Tornado Quest Gee-O-Science Links For April 22 – 29, 2014

The big news this week is focused on multiple rounds of severe weather across the plains into the southern states. Due to the ongoing severe weather as of this writing, this post will be shorter than usual…and many links focused on the recent severe thunderstorm and tornado events.


Two very helpful links from on making an emergency preparedness plan & building an emergency kit. Regardless of where you live and your local climate, these are things you should do. If you’d like to help the folks who have been affected by this weeks severe thunderstorms and deadly tornadoes, you can easily make an online donation to the American Red Cross. Every little bit helps.

If you have a NOAA weather radio and need codes for SAME programming, you can find codes for all 50 states and USA territories here.


An interesting read on sustainability and it’s relation to economics the world over: Think Globally To Cut Down Waste Locally

Mayflower, AR was heavily damaged by a tornado on 27 April 2014. Unfortunately, this town is no stranger to disaster especially after having endured the ExxonMobile tar sands pipeline spill in 2013.


The latest US Drought Monitor is out. Extreme to exceptional conditions persist across CA, CO, KS, NM, NV, OK, & TX.

Very interesting piece: A tornado’s cost: Living in a tornado alley.

There’s an increasing awareness of the link between climate change and public health.

Are climate scientists confusing the general public about climate change? One study thinks so.

The Storm Prediction Center has a new Local Storm Reports page with a variety of customization tools. Give it a test drive.

A gallery from Associated Press of tornado damage across parts of AL, AR, & MS.

The Tulsa National Weather Service has posted a preliminary damage survey of the Quapaw, OK tornado of 27 April 2014 which resulted in EF-2 damage and one fatality. It’s my understanding that no tornado warning was issued for this storm. Regardless, that’s no excuse for unfettered criticism of any National Weather Service office. Almost every Severe Thunderstorm Warning comes with a caveat that essentially states, “Severe thunderstorms can and/or will sometimes produce tornadoes without warning. Take shelter immediately if a tornado is spotted.”  For future reference, you should always keep in mind that, depending on the structure and environment of a severe thunderstorm, a tornado, no matter how small or brief, is always a possibility…and once that warning is issued, it is your responsibility to heed the warning and take proper safety precautions.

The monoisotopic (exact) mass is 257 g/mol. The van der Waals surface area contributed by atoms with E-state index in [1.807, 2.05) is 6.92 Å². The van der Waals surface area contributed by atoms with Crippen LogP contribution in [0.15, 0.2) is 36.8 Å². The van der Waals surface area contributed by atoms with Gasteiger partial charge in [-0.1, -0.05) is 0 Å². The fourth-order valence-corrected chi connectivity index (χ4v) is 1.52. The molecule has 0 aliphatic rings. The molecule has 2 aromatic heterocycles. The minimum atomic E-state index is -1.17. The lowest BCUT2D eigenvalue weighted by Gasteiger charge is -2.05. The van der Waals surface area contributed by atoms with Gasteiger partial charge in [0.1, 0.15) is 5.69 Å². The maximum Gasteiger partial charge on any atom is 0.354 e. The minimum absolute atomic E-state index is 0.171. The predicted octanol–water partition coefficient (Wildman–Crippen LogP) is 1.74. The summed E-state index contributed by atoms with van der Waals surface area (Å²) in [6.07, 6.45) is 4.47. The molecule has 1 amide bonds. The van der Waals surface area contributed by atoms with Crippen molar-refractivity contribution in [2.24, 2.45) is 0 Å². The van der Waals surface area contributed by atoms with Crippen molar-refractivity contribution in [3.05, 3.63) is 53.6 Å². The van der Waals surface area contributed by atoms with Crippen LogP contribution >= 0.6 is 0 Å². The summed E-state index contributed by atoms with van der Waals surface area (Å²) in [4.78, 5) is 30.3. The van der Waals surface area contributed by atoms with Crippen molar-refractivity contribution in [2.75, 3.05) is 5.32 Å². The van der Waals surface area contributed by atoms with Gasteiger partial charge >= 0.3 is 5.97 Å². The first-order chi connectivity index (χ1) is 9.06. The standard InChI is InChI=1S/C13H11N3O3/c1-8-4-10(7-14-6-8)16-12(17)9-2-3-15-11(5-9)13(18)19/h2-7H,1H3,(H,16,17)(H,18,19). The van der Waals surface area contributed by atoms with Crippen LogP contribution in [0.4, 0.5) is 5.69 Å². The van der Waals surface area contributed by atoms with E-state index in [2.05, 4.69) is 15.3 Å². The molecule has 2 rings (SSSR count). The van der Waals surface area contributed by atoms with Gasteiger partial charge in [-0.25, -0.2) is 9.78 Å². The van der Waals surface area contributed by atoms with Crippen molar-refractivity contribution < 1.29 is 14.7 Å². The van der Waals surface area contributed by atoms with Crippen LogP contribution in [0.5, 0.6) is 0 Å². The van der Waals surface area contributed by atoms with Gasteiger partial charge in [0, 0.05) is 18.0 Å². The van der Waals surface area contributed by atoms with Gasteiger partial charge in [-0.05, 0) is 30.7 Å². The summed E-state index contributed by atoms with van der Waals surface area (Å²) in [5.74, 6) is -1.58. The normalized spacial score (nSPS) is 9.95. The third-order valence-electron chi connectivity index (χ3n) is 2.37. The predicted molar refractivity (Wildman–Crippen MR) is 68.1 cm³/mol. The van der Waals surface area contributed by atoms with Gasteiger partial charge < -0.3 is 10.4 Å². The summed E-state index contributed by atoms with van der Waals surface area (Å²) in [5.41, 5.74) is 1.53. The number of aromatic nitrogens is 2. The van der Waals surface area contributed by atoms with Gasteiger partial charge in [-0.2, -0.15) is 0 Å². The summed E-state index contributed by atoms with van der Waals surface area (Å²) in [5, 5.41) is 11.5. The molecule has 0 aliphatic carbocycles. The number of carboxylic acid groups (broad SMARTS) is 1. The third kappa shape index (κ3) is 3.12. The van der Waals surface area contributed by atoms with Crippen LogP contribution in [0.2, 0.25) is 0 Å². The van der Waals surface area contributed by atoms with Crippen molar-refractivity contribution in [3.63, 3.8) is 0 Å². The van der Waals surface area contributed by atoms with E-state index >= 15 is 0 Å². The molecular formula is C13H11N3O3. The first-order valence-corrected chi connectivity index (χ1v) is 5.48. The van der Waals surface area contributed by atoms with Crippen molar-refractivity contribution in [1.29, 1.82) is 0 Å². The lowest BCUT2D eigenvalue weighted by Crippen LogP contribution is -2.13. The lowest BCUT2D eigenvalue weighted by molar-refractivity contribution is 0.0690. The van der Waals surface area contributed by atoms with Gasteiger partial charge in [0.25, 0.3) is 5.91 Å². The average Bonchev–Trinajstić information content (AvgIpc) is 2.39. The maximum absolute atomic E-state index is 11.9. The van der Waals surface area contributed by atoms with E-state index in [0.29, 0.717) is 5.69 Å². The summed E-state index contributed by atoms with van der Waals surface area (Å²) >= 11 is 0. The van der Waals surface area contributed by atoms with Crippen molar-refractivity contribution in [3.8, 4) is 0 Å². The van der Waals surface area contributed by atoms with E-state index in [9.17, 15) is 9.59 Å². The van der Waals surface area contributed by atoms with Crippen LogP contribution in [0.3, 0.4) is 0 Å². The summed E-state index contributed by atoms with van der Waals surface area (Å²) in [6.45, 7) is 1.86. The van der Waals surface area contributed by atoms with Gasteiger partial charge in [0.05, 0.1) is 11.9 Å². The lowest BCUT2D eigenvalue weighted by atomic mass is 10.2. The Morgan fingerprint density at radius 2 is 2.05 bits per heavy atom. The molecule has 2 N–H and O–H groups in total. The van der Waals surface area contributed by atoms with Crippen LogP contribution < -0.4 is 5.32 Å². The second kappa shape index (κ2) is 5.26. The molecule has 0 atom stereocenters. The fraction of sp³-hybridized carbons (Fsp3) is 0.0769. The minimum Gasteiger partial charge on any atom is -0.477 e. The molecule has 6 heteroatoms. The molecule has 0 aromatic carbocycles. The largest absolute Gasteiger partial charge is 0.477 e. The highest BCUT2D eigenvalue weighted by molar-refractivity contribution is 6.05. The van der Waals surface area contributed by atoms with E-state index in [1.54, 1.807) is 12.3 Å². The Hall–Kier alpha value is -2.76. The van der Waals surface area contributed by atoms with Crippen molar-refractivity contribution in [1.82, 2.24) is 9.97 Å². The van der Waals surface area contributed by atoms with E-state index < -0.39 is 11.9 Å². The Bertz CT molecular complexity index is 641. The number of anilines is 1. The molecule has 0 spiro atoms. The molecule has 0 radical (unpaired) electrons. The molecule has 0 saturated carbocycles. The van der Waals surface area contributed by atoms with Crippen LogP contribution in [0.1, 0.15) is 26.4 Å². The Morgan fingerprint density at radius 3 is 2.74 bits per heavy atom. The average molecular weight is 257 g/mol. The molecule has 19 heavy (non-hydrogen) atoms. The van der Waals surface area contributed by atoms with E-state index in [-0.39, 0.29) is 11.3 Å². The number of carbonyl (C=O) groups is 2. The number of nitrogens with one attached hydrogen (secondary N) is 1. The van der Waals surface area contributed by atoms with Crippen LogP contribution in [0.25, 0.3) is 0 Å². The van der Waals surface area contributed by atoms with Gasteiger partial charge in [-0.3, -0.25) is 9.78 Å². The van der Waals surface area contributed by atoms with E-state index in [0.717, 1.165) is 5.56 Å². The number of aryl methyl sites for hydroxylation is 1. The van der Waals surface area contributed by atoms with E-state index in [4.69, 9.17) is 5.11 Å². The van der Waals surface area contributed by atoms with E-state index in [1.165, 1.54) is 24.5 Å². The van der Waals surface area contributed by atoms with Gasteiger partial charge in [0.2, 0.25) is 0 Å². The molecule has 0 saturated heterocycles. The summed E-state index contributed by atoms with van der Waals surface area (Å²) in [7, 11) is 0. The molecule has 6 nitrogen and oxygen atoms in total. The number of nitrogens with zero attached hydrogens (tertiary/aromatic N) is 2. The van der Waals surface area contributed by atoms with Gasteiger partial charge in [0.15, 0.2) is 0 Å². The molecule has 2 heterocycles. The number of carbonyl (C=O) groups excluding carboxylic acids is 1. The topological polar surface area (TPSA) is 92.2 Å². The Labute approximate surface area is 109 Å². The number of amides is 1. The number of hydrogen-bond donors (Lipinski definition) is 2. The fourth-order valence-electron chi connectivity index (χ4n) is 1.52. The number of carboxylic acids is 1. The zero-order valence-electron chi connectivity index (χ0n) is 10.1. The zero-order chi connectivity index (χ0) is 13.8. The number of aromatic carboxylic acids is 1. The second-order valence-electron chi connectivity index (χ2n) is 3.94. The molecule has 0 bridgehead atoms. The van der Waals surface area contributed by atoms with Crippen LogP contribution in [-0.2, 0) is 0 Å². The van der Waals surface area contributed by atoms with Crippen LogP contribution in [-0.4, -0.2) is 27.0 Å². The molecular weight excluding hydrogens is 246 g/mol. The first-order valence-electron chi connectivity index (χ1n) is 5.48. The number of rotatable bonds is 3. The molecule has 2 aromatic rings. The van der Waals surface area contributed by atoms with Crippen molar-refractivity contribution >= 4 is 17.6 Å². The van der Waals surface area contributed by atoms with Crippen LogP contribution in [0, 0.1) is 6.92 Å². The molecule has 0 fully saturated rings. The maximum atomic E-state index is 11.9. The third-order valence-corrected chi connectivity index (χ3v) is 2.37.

There are many countries that I would have expected such supernatural, conspiratorial nonsense from, but Sweden? This Swede is aghast at the scientific ignorance of many public servants. Then again, that’s nothing new.

And that’s a wrap for this week.




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Tornado Quest Gee-O-Science Links April 15 – 22, 2014

Spring is well underway across the Great Plains of the USA. So far, the severe weather activity has been rather quiet, but many active seasons have started out on a somewhat sedate note. As for the next few days, there’s disagreement amongst many computer models but it does appear that the latter part of this week could be active. The best way to deal with nature’s tantrums, of course, it to have an emergency preparedness plan in place. This would be a great time to also get yourself a NOAA weather radio.

Here are this week’s links for your consideration…


Happy Earth Day! (April 22, 2014) Check out these amazing images of our amazing planet.

Philosophy has always been one of my favorite subjects, the philosophy of science in particular. But is it becoming obsolete?


Here’s a great piece by Chris Mooney that confirms what we, the targets, already know. Internet trolls really are horrible people.


File this under “Are you kidding?” Oklahoma To Charge Homeowners Who Install Solar Panels.

If you suffer from seasonal allergies and this year seems particularly bad, here’s a possible explanation why your sinuses are going crazy.

The US Coast Guard is calling BP’s bluff on the “recovery” of the Gulf coast in the aftermath of the disastrous Deepwater Horizon debacle.

A challenging challenge. Going one week without producing any non-recyclable trash. Think you’re up to it?

Wildfires in the western USA are bigger and more frequent. Considering the ongoing drought, no relief’s in sight.


The Storm Prediction Center’s Local Storm Reports page has a new look with a host of new features.

The 2014 severe weather season’s been very quiet, especially when it comes to tornadoes. But don’t let that induce any degree of complacency.